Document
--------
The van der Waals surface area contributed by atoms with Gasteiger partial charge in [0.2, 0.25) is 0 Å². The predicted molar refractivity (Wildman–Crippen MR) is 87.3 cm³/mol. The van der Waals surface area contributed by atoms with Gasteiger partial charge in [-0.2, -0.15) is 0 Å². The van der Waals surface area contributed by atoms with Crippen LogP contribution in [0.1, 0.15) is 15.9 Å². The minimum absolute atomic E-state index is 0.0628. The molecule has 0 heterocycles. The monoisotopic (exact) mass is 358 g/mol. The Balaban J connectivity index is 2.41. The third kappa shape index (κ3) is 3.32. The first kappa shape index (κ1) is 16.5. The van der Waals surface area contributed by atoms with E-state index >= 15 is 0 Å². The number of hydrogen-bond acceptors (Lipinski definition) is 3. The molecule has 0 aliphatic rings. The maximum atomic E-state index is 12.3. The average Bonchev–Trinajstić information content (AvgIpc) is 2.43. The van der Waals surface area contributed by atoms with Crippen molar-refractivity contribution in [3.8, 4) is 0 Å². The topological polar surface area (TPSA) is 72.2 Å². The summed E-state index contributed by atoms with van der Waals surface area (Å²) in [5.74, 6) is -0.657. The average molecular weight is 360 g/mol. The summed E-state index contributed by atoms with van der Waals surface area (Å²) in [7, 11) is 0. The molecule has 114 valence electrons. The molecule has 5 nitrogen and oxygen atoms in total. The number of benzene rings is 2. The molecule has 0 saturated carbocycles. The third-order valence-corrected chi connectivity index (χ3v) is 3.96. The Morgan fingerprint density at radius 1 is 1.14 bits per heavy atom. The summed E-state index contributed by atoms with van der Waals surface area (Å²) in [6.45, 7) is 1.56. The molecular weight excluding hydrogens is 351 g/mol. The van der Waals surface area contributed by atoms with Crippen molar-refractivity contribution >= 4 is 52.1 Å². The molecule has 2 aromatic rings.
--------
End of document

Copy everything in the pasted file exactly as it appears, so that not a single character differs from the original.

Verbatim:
The van der Waals surface area contributed by atoms with Gasteiger partial charge in [0.2, 0.25) is 0 Å². The predicted molar refractivity (Wildman–Crippen MR) is 87.3 cm³/mol. The van der Waals surface area contributed by atoms with Gasteiger partial charge in [-0.2, -0.15) is 0 Å². The van der Waals surface area contributed by atoms with Crippen LogP contribution in [0.1, 0.15) is 15.9 Å². The minimum absolute atomic E-state index is 0.0628. The molecule has 0 heterocycles. The monoisotopic (exact) mass is 358 g/mol. The Balaban J connectivity index is 2.41. The third kappa shape index (κ3) is 3.32. The first kappa shape index (κ1) is 16.5. The van der Waals surface area contributed by atoms with E-state index >= 15 is 0 Å². The number of hydrogen-bond acceptors (Lipinski definition) is 3. The molecule has 0 aliphatic rings. The maximum atomic E-state index is 12.3. The average Bonchev–Trinajstić information content (AvgIpc) is 2.43. The van der Waals surface area contributed by atoms with Crippen molar-refractivity contribution in [3.8, 4) is 0 Å². The topological polar surface area (TPSA) is 72.2 Å². The summed E-state index contributed by atoms with van der Waals surface area (Å²) in [5.74, 6) is -0.657. The average molecular weight is 360 g/mol. The summed E-state index contributed by atoms with van der Waals surface area (Å²) in [7, 11) is 0. The molecule has 114 valence electrons. The molecule has 5 nitrogen and oxygen atoms in total. The number of benzene rings is 2. The molecule has 0 saturated carbocycles. The third-order valence-corrected chi connectivity index (χ3v) is 3.96. The Morgan fingerprint density at radius 1 is 1.14 bits per heavy atom. The summed E-state index contributed by atoms with van der Waals surface area (Å²) in [6.45, 7) is 1.56. The molecular weight excluding hydrogens is 351 g/mol. The van der Waals surface area contributed by atoms with Crippen molar-refractivity contribution >= 4 is 52.1 Å². The molecule has 2 aromatic rings.